From movie budgets to celebrity endorsements, all the segments in the entertainment industry have experienced a correction in budgets and costs due to the economic slowdown, says Percept Holdings vice-chairman and managing director Harinder Singh. He spoke on the entertainment industry. Excerpts:
How do you see the Indian movie industry restructuring its cost structures given the economic slowdown? Will big budget movies go out of fashion?
Overall, budgets of films are usually divided into four broad categories talent cost, shooting & related costs, post production & special effects, and advertising & promotional spends. Over the past few years, budgets escalated as talent costs rose. That is now getting corrected due to the slowdown; budgets are now lower by 30-40%.
Big budget films are still very viable today, provided they are made within a budget of Rs 40-45 crore, rather than of Rs 50-80 crore. Similarly, the marketing and promotional budgets that had risen over the past few years have become more rational.
Time spent on marketing promotions have been compressed to 4-6 weeks, from the earlier 6-8 weeks, thereby reducing marketing budgets by around 30-40%.
How has the slowdown affected media consumption globally and in India, given that it is the most cost-effective entertainment available?
Globally, the entertainment and media consumption even in a slowdown remains constant. However, looking at the multiplex and film pricing, which is almost $7-8 on a weekend, movie-going has become very selective.
Only those movies that enjoy good word-of-mouth, critical praise and production values are being visited. In India, fewer people are going to the cinema halls, due to an increase in piracy, DTH and home video viewing.
Is the revenue-sharing terms between multiplex and movie producers fair? Are we going the Hollywood way?
The arrangement is constantly evolving and the current arrangement is more fair than the previous one. It is yet to evolve like in Hollywood. However, performance-driven profit-sharing is set to be the guiding principle for revenue sharing.
How has the celebrity endorsements and talent management business fared in tough times? Have the rates charged by celebrities rationalised?
This business has gone through some interesting learning curves. Clients who represent the demand side of the business often treat celebrity endorsements as a tertiary and 'good to have' persuasion in their marketing mix.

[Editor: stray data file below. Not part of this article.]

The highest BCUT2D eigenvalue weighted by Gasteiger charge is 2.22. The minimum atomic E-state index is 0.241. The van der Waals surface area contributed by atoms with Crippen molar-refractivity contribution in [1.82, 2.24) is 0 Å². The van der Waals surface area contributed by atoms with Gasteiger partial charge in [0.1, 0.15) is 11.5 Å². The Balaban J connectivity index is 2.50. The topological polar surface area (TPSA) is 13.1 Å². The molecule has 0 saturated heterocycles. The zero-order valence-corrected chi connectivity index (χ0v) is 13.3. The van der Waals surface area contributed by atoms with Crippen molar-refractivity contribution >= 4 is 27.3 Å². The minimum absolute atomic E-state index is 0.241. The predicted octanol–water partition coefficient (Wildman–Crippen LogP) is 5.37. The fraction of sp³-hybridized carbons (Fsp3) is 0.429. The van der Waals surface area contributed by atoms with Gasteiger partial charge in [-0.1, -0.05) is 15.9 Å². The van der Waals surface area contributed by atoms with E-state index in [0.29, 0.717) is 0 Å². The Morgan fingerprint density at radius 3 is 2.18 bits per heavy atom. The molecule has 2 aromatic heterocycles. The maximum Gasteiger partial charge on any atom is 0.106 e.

There was a notable squeeze and pressure on the commitments from this end. On the contrary, celebs are 'well-to-do' individuals representing the supply side of the business, and were in no hurry to drop their rates and that created a huge price mis-match to push the business in a corner initially, till better sense prevailed.
Given the above issues and the transactionality of the business, it was one of the first to get into the slowdown mode and would probably be the last to get out of it. In a nutshell, this business is on the most volatile end of the communication/entertainment business block.
You handled the Congress media campaign during the general elections. Do you see political campaigns getting more professional and organised?
There has been a marked change in the political campaigning over the past few years and particularly for the last elections. Political brands recognised that 42 million new voters were added since the last general elections and that half of India's population of 1.15 billion are below 25 years.
TV and print continued to be the primary medium for political advertising this time too. But, inspired by the success of Obama's campaign on the internet, political parties used new media such as internet, mobile, blogging and social networking sites.
However it was just a start. Other than the Congress, and to some extent the BJP, none of the other political parties used advertising and media in an organised manner. The Congress campaign right from research, development, planning to media, creative execution and monitoring was extremely professional and thorough.
We also used research to help us understand the effectiveness of advertising. What political brands have to learn, of course, is that brands cant be built only at election time. Political brands, much like other brands, need to be built continuously over a period of time.